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Razer BlackShark V3 wishlist: All the features I want to see

The Razer BlackShark V3 would benefit from more onboard controls and louder bass reproduction.
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Published onMay 14, 2024

The Razer BlackShark V2 gaming headset sits on table in front of a window.

Razer has an eclectic catalog and makes some of the best gaming headsets with good microphones. Its latest iteration, the Razer BlackShark V2 Pro (2023), brings many improved features. These include better microphone quality, longer battery life, and USB-C charging. However, at $199, this headset is far more expensive than its less feature-rich siblings. For example, the Razer BlackShark V2 trades desirable features like a built-in custom audio and microphone EQ for a $99 price tag. Unlike Razer’s newest headset, the BlackShark V2 is compatible with almost every gaming platform. It also benefits from better isolation and a more comfortable build. Considering it has been nearly four years since the BlackShark V2 came to market, fans are understandably giddy about the updated Razer BlackShark V3.

So far though, Razer has remained tight-lipped about its next-gen upgrade. Furthermore, the refreshed Razer BlackShark V2 Pro (2023) headset might indicate that the company is ditching its more pedestrian product line. Regardless, here is everything I want to see included in the Razer BlackShark V3 if and when it comes to fruition.

Better microphone quality

A man wears THe Razer BlackShark V2 gaming headset while sitting at a PC
The ear pads manage heat very well thanks to the outer mesh layer.

Most gaming headsets come equipped with an external microphone for in-game chat. These generally capture your voice more clearly than the built-in microphones of over-ear headphones and earbuds. This is because microphones positioned in front of the mouth pick up voices better than those near the ear. Often, gaming headsets utilize cardioid microphones. These do an excellent job of blocking out unwanted sounds from behind or to the side of them. However, some headsets, like the Corsair Virtuoso Wireless SE, boast omnidirectional microphones that capture voices extremely well.

The Razer BlackShark V2 comes equipped with a detachable cardioid microphone. While this successfully rejects the sound of keyboard clicks, there is significant under-emphasis in the bass and midrange. This can result in those with deeper voices sounding subdued and distorted. Conversely, the headset boosts high-end sounds, making sibilants sound clearer. The Razer BlackShark V3 would benefit from having a microphone with louder bass and midrange reproduction when it comes to market.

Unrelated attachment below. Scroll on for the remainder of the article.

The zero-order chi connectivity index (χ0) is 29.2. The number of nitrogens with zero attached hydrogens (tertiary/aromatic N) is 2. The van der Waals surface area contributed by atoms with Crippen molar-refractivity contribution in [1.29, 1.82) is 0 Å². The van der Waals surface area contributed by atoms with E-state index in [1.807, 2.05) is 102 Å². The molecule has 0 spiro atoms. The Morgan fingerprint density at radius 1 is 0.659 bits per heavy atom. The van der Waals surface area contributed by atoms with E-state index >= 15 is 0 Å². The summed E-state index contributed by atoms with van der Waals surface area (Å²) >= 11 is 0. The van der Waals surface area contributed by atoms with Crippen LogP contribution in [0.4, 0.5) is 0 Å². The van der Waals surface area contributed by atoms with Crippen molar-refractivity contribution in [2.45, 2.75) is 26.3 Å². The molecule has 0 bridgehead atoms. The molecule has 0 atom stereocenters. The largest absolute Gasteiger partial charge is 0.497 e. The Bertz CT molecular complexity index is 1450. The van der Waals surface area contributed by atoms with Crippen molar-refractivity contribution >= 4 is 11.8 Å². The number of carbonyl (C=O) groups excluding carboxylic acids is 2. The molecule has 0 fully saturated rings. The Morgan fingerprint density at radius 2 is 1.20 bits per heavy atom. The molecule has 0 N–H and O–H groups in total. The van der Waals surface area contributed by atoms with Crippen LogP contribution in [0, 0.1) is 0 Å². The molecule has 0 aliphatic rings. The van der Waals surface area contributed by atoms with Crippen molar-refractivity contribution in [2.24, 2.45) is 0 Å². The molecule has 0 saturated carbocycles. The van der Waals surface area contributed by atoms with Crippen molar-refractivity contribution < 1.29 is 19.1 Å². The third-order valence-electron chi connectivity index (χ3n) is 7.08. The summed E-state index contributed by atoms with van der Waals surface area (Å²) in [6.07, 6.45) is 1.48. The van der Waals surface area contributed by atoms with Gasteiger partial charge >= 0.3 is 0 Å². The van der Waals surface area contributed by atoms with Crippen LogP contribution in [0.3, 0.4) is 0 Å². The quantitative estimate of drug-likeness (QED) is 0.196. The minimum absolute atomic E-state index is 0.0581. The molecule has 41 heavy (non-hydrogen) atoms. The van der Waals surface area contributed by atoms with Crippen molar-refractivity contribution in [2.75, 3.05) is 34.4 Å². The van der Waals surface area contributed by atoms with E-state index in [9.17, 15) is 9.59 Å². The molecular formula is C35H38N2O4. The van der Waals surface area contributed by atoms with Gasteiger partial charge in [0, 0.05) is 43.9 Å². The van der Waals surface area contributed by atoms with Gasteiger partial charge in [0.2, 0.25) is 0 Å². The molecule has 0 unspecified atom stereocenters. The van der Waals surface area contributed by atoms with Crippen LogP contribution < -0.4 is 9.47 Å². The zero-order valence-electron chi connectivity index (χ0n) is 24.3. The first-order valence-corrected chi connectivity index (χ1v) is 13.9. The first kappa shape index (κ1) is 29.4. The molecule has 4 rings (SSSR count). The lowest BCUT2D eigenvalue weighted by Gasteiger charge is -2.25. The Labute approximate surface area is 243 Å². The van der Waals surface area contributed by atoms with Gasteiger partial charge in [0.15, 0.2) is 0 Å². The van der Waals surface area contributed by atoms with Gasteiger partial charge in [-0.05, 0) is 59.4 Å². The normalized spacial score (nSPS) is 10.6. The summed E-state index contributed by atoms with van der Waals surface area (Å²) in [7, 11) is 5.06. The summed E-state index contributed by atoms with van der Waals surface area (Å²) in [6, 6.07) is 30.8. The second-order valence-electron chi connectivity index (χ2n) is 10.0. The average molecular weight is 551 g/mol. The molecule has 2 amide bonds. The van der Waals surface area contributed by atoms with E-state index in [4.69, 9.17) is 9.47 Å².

Improved Synapse app

The Razer BlackShark V2 use the Razer Synapse 3 app to control high-end features like surround sound.
The Razer BlackShark V2 uses the Razer Synapse 3 app to control high-end features like surround sound.

Most average gamers enjoy plug-and-play simplicity when pairing headsets to their source device. Doing so often provides a relatively basic level of use, leaving out many desirable features like surround sound, custom EQs, and lighting controls. To utilize these, gamers must use their headsets’ companion app to tinker around. Thankfully, fans are spoiled for choice, whether using the Razer Synapse, HyperX NGenuity, or Corsair iCue apps.

Unfortunately, many gaming headphone apps only work when connected to a PC. For example, the Razer Synapse app does not work for the PlayStation 5 or Xbox Series X. Instead, you must delve into the console’s settings menu to activate features like built-in spatial audio. Frustratingly, fans miss out on features like lighting controls and custom EQ settings without a companion app. The Razer BlackShark V2 uses the Synapse 3 app to customize EQ and microphone settings. It also includes a suite of THX-tuned game profiles to tailor your sound to specific games. However, while better than much of the competition, Razer’s Synapse app still feels clunky. The company should improve the user experience of its Synapse app before the Razer BlackShark V3 launch.

A louder bass and midrange response

A chart depicts the Razer BlackShark V2 (cyan) frequency response relative to our consumer curve (pink), revealing the V2's slightly under-emphasized bass and midrange output.
The slight dip in the bass range from the BlackShark V2 (cyan) means some music won’t have as much “oomph” as you’d expect.

Most modern consumer headphones adorn a “U-shaped” frequency curve. This boosts sub-bass, bass, upper-midrange, and treble frequencies while cutting the midrange. The result is a sound profile that makes kick drums, bass guitars, hi-hats, and sibilants more prominent in the mix. However, some vocals, especially lower voices, can often get masked by these accentuated frequencies. Generally speaking though, this isn’t a be-all or end-all situation if you mostly use your headphones for PC or console gaming.